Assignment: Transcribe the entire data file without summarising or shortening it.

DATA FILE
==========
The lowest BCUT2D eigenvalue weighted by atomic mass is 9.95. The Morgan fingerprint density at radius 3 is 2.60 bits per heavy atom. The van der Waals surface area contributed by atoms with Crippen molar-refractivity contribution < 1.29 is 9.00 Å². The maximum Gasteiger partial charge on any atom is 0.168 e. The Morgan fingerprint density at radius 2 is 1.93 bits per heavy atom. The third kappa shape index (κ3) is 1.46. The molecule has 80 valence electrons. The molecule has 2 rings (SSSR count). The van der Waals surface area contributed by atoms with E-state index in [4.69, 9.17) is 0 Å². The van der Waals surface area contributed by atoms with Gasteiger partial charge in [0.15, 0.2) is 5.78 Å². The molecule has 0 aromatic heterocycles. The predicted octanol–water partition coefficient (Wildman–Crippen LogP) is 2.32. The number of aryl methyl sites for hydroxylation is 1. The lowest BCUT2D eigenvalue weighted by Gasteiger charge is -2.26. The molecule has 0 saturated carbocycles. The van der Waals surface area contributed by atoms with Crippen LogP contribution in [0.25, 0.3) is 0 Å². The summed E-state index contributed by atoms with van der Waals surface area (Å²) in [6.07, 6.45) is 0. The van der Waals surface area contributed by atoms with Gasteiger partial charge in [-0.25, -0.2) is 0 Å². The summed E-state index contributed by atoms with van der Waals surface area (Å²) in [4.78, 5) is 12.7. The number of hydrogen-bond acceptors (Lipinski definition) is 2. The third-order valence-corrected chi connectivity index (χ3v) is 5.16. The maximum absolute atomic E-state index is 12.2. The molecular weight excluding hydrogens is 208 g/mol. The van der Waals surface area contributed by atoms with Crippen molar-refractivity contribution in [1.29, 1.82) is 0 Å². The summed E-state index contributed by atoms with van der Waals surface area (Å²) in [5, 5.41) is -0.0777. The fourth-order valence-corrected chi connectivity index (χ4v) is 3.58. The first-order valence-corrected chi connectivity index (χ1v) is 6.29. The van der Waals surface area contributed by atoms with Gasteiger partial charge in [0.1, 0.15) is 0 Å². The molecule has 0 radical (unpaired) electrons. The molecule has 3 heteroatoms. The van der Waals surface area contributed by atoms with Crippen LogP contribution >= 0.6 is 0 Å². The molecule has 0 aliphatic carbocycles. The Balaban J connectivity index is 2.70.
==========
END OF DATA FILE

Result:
The lowest BCUT2D eigenvalue weighted by atomic mass is 9.95. The Morgan fingerprint density at radius 3 is 2.60 bits per heavy atom. The van der Waals surface area contributed by atoms with Crippen molar-refractivity contribution < 1.29 is 9.00 Å². The maximum Gasteiger partial charge on any atom is 0.168 e. The Morgan fingerprint density at radius 2 is 1.93 bits per heavy atom. The third kappa shape index (κ3) is 1.46. The molecule has 80 valence electrons. The molecule has 2 rings (SSSR count). The van der Waals surface area contributed by atoms with E-state index in [4.69, 9.17) is 0 Å². The van der Waals surface area contributed by atoms with Gasteiger partial charge in [0.15, 0.2) is 5.78 Å². The molecule has 0 aromatic heterocycles. The predicted octanol–water partition coefficient (Wildman–Crippen LogP) is 2.32. The number of aryl methyl sites for hydroxylation is 1. The lowest BCUT2D eigenvalue weighted by Gasteiger charge is -2.26. The molecule has 0 saturated carbocycles. The van der Waals surface area contributed by atoms with Crippen LogP contribution in [0.25, 0.3) is 0 Å². The summed E-state index contributed by atoms with van der Waals surface area (Å²) in [6.07, 6.45) is 0. The van der Waals surface area contributed by atoms with Gasteiger partial charge in [-0.25, -0.2) is 0 Å². The summed E-state index contributed by atoms with van der Waals surface area (Å²) in [4.78, 5) is 12.7. The number of hydrogen-bond acceptors (Lipinski definition) is 2. The third-order valence-corrected chi connectivity index (χ3v) is 5.16. The maximum absolute atomic E-state index is 12.2. The molecular weight excluding hydrogens is 208 g/mol. The van der Waals surface area contributed by atoms with Crippen molar-refractivity contribution in [1.29, 1.82) is 0 Å². The summed E-state index contributed by atoms with van der Waals surface area (Å²) in [5, 5.41) is -0.0777. The fourth-order valence-corrected chi connectivity index (χ4v) is 3.58. The first-order valence-corrected chi connectivity index (χ1v) is 6.29. The van der Waals surface area contributed by atoms with Gasteiger partial charge in [0.1, 0.15) is 0 Å². The molecule has 0 radical (unpaired) electrons. The molecule has 3 heteroatoms. The van der Waals surface area contributed by atoms with Crippen LogP contribution >= 0.6 is 0 Å². The molecule has 0 aliphatic carbocycles. The Balaban J connectivity index is 2.70.